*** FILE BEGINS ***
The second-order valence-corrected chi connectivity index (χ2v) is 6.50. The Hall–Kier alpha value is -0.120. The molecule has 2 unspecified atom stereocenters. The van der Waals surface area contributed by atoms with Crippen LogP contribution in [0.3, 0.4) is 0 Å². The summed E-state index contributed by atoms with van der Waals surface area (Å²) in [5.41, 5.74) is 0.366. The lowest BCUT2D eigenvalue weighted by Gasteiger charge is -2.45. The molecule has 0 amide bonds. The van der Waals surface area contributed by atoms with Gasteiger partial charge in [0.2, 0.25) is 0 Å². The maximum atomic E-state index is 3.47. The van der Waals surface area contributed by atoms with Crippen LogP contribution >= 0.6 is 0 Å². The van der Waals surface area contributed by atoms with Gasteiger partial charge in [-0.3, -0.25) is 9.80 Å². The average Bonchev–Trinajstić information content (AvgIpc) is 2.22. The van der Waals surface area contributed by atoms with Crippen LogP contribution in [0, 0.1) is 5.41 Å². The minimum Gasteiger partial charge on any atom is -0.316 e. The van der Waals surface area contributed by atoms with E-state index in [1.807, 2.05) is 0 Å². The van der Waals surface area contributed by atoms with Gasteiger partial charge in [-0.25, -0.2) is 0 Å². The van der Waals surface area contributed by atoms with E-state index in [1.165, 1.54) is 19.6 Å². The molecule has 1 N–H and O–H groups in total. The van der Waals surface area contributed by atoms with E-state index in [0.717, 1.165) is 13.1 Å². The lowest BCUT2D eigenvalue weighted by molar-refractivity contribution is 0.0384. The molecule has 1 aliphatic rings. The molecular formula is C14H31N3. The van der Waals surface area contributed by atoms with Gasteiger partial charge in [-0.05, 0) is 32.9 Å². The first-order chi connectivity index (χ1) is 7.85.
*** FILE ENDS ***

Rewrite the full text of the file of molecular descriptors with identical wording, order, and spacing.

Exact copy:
The second-order valence-corrected chi connectivity index (χ2v) is 6.50. The Hall–Kier alpha value is -0.120. The molecule has 2 unspecified atom stereocenters. The van der Waals surface area contributed by atoms with Crippen LogP contribution in [0.3, 0.4) is 0 Å². The summed E-state index contributed by atoms with van der Waals surface area (Å²) in [5.41, 5.74) is 0.366. The lowest BCUT2D eigenvalue weighted by Gasteiger charge is -2.45. The molecule has 0 amide bonds. The van der Waals surface area contributed by atoms with Gasteiger partial charge in [0.2, 0.25) is 0 Å². The maximum atomic E-state index is 3.47. The van der Waals surface area contributed by atoms with Crippen LogP contribution >= 0.6 is 0 Å². The van der Waals surface area contributed by atoms with Gasteiger partial charge in [-0.3, -0.25) is 9.80 Å². The average Bonchev–Trinajstić information content (AvgIpc) is 2.22. The van der Waals surface area contributed by atoms with Crippen LogP contribution in [0, 0.1) is 5.41 Å². The minimum Gasteiger partial charge on any atom is -0.316 e. The van der Waals surface area contributed by atoms with E-state index in [1.807, 2.05) is 0 Å². The van der Waals surface area contributed by atoms with Gasteiger partial charge in [-0.25, -0.2) is 0 Å². The van der Waals surface area contributed by atoms with E-state index in [1.165, 1.54) is 19.6 Å². The molecule has 1 N–H and O–H groups in total. The van der Waals surface area contributed by atoms with E-state index in [0.717, 1.165) is 13.1 Å². The lowest BCUT2D eigenvalue weighted by molar-refractivity contribution is 0.0384. The molecule has 1 aliphatic rings. The molecular formula is C14H31N3. The van der Waals surface area contributed by atoms with Gasteiger partial charge in [-0.05, 0) is 32.9 Å². The first-order chi connectivity index (χ1) is 7.85.